Sweeney's sliding catch saves game

Sweeney's sliding catch saves game

ST. PETERSBURG -- When B.J. Upton launched a pitch to left-center field in the bottom of the ninth inning Wednesday, the frenzied fans at Tropicana Field clearly assumed their Rays were about to tie the game.

Perhaps they haven't been watching many baseball highlight shows, suggested A's reliever Brad Zielger. If they had, they'd have expected what the A's have come to expect:

Ridiculous game-saving catches from center fielder Ryan Sweeney.

Sweeney, who had turned in two fine sliding catches earlier in the game and earlier in the season made virtually every highlight show in the country on three consecutive days with a variety of sensational snags, did it again.

With an all-out dive that left him in desperate need of a massive ice wrap around his right rib cage after the game, Sweeney saved the day by robbing Upton of what surely would have been at least an RBI double, closing the book on Oakland's 7-6 win in the third game of a four-game series.

"I knew it was going to be close," Upton said of the play. "That was real close. That would've been a triple."

"Unbelievable," said Ziegler, who picked up his fifth save of the season. "But it's almost routine for him now. We're used to going home, turning the TV on, and watching his [highlights]."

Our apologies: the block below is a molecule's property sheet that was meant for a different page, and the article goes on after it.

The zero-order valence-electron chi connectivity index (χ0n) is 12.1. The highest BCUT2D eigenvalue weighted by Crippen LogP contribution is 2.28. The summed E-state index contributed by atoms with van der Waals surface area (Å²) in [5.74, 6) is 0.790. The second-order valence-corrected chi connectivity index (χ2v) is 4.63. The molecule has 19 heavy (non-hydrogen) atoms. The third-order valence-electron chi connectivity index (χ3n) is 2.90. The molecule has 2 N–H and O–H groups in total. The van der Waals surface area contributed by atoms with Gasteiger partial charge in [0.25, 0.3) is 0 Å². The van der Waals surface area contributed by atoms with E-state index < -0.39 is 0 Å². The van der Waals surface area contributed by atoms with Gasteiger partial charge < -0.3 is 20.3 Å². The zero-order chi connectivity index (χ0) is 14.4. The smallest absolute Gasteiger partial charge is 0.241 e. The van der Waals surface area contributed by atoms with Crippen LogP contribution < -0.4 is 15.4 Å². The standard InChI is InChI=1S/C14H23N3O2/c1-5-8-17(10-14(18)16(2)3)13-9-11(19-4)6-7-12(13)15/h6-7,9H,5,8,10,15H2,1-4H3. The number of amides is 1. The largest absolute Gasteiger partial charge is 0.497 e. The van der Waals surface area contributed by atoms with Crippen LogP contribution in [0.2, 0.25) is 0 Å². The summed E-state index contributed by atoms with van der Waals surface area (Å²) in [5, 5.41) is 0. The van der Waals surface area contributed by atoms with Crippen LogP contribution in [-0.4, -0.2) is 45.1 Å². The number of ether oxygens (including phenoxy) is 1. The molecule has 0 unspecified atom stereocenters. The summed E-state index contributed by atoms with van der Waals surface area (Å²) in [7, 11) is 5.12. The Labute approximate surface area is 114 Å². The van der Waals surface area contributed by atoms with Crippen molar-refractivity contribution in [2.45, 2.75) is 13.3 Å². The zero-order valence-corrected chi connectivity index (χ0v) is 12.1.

Prior to Wednesday, Sweeney's most memorable grab came on April 30 in Texas, where he robbed Ian Kinsler of a go-ahead three-run homer to end the eighth inning of a 4-2 win.

Asked which was better, Sweeney hemmed and hawed a little before choosing Wednesday's. Not only did it secure the first Major League win for A's lefty Brett Anderson, but it did so in the most dramatic fashion possible -- on the final play of the game.

"I've only done that one other time," Sweeney said, "but I was 12 years old, so that doesn't count. ... That one [tonight] was harder."

Ziegler said the ball carried a little more than he thought it would. A's catcher Kurt Suzuki said he was praying for it to carry, so Sweeney would have time to get to it.

"That's the first time I think I've every said, as a catcher, 'Get up, ball! Get up!'" Suzuki said. "Ryan's unbelievable out there."

Sweeney said he was positioned to shade toward the opposite gap just before the play, increasing the degree of difficulty.

"I knew it was going to be close," he said. "I got it just before it hit the ground."

"One of the better catches I've seen," A's manager Bob Geren said. "I'm looking forward to seeing it again."

Mychael Urban is a national writer for MLB.com. This story was not subject to the approval of Major League Baseball or its clubs.